Much of the legal maneuvering has focused on the antics of plaintiff attorney George Schultz, a boisterous and self-assured lawyer whose Ultima persona is "Bunboy" -- the signature on many antagonistic and often indecipherable posts in the rec.games.computer.ultima.online forum. Based on these critical posts, Electronic Arts labeled the lawsuit a "personal vendetta" and moved to dismiss the case on that basis. But on Aug. 7, the judge denied that motion.
Schultz, in turn, is happy to play the part of indignant gamers' rights advocate. "This doesn't have anything to do with not liking the game -- I believe there's a God-given right to make a shitty game," he says. "There's a huge problem in the gaming industry where the non-development people are the ones deciding when a product goes out. And I think the answer is to make the industry just like every other business -- they have to make something that works, or don't put it out at all."
Despite Schultz's somewhat abrasive personality, many in the industry agree with him.
The gaming industry has grown to gargantuan proportions, and is now a $5.1 billion a year business, according to the Interactive Digital Software Association. Much of the profits are ending up in the hands of a few big publishing companies that have snatched up smaller developers -- and Electronic Arts is the biggest of them all, with $909 million in revenues last year.
With those kinds of sums at stake, and technology advancements changing every few months, the ship date of a game can make or break it. So big corporate publishers put more and more pressure on creative teams, developers say, to make an earth-shattering game and to get it out now.
"Games are becoming a bigger investment, and revenues are bigger -- suddenly there's someone that has 2 million bucks invested in your game, instead of just a couple hundred thousand. There's real pressure, and especially at a company like Origin," says Mike Wilson, CEO of the independent game developer group Gathering of Developers. "If they were independent, they probably wouldn't have released the game when they did. That's one of the dangers of a developer getting bought: Their integrity goes way down, because they're just employees at that point. And what do they care if the game is buggy? It's just EA's new game."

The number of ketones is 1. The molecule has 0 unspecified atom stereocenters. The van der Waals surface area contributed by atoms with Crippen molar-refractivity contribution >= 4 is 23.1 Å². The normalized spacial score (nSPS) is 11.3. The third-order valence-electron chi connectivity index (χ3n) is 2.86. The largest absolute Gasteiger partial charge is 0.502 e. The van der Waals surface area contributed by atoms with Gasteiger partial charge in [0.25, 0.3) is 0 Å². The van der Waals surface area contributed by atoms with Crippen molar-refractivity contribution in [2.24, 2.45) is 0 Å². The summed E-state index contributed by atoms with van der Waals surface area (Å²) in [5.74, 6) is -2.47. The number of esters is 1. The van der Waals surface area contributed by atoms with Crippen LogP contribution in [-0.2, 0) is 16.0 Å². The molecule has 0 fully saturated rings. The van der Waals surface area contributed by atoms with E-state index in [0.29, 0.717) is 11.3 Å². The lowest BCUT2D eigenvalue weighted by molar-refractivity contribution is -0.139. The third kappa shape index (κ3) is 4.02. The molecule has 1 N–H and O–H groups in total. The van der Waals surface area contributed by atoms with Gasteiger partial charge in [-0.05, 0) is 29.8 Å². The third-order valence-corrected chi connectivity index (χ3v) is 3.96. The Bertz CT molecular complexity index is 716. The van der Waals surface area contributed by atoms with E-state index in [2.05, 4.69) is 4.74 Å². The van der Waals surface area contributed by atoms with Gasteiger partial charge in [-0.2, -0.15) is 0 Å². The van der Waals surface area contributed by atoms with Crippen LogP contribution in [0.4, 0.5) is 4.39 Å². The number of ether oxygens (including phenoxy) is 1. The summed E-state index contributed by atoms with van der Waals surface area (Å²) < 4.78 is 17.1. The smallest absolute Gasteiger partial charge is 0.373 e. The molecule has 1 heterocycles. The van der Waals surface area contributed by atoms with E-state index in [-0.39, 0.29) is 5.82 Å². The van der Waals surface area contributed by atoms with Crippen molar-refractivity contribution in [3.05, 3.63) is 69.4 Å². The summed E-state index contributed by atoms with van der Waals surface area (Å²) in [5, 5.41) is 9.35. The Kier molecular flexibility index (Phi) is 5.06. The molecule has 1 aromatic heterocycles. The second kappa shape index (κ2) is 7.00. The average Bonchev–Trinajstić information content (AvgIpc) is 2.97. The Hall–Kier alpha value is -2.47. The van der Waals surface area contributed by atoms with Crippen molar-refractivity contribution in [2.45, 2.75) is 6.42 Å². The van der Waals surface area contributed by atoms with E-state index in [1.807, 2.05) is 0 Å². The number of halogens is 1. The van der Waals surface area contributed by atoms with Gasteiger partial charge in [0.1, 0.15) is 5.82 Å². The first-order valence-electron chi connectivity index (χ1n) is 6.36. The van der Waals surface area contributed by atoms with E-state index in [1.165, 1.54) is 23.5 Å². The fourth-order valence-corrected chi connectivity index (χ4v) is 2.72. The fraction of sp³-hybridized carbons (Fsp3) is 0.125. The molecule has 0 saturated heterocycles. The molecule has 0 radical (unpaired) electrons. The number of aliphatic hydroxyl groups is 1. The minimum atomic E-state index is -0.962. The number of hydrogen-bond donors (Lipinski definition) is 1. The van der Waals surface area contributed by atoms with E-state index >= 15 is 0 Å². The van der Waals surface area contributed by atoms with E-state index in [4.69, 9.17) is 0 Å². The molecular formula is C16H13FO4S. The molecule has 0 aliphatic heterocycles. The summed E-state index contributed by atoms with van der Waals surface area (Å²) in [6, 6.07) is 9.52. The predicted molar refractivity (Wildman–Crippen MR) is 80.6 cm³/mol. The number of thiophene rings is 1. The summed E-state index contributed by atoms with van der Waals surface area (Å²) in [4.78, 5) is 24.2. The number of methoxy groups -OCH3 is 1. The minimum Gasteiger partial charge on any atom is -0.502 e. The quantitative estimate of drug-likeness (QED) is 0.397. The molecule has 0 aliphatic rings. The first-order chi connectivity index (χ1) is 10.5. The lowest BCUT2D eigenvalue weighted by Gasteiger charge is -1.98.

It's difficult to determine whether games truly are more buggy than ever before -- you can find people on either side of the debate. Recently, prominent games like Quake 2 and Unreal have been under fire for annoying networking bugs. But according to Doug Lowenstein, president of the Interactive Digital Software Association, "I'd argue that, given the increasing complexity and technological sophistication of games, the growth of multiplayer and Internet functionality and the steady march of new hardware advances on the PC, it's quite extraordinary how bug-free most games are."
Even if the bugs aren't actually more numerous, the gaming community has become more vocal about the bugs they find. The vast number of fan sites, newsgroups, Internet Relay Chat and ICQ clubs and gaming forums has given gamers a place to gripe, plus access to copious amounts of gaming information. Best of all, they have a line to the developers who before were only accessible at conferences. And, as Wilson puts it, "when they feel shafted, they don't mumble -- they let the world know."
Because they can now compare notes online, gamers' bug discoveries are more visible. "In the old days, you knew about the bugs you found; now you know about every bug that everyone has found around the world," says Meier. "Perhaps that creates the illusion that there's more bugs out there."
But while roasting the game developers for glitchy games, the online community has also helped developers understand what gamers actually want. In the case of Ultima Online, the head designer even implemented patches based on player suggestions. In turn, the developers often tell their fans what they're working on via plan files, daily work updates that they place in their personal directories.
If the gamers win their case against Electronic Arts, some gaming community veterans fear this open dialogue will be lost. Wilson explains, "I hope that it doesn't end in developers' losing touch with their consumers -- they are really in touch with their audience, something you don't find in any other art form. If you are being held to every promise you make online, you're going to have to be more careful about what you say."
Within the Ultima community itself, the plaintiffs have received support -- and also some derision from fellow players who feel their game is being hijacked by a few maverick whiners.
"There are many forms of entertainment that fail to deliver the promised deliverables -- ranging from psychic hot lines to network coverage of the Olympics," says Hal Reed, an Ultima gamer. "This lawsuit attempts to provide legal definitions of what is 'acceptable' vs. 'unacceptable' delivery of gaming content -- to apply an arbitrary legal construct to what is ultimately a matter of personal preference."
The next court date, on Sept. 18, will determine whether the case can become a class-action lawsuit. But even if the gamers don't win, the case has certainly made people in the industry sit up and pay attention. The simple existence of this lawsuit, the plaintiffs hope, will make game publishers more careful about what they box up and sell.
"In that regard, I think we've already won -- I think that publishers of software product who have pretty much done whatever they've wanted to do, up to the fruition of this lawsuit, are now saying that they can't put anything on the market or the consumers will revolt," says Flipping. And if gaming companies think before they ship, he adds, "It's probably going to be good for the gamers."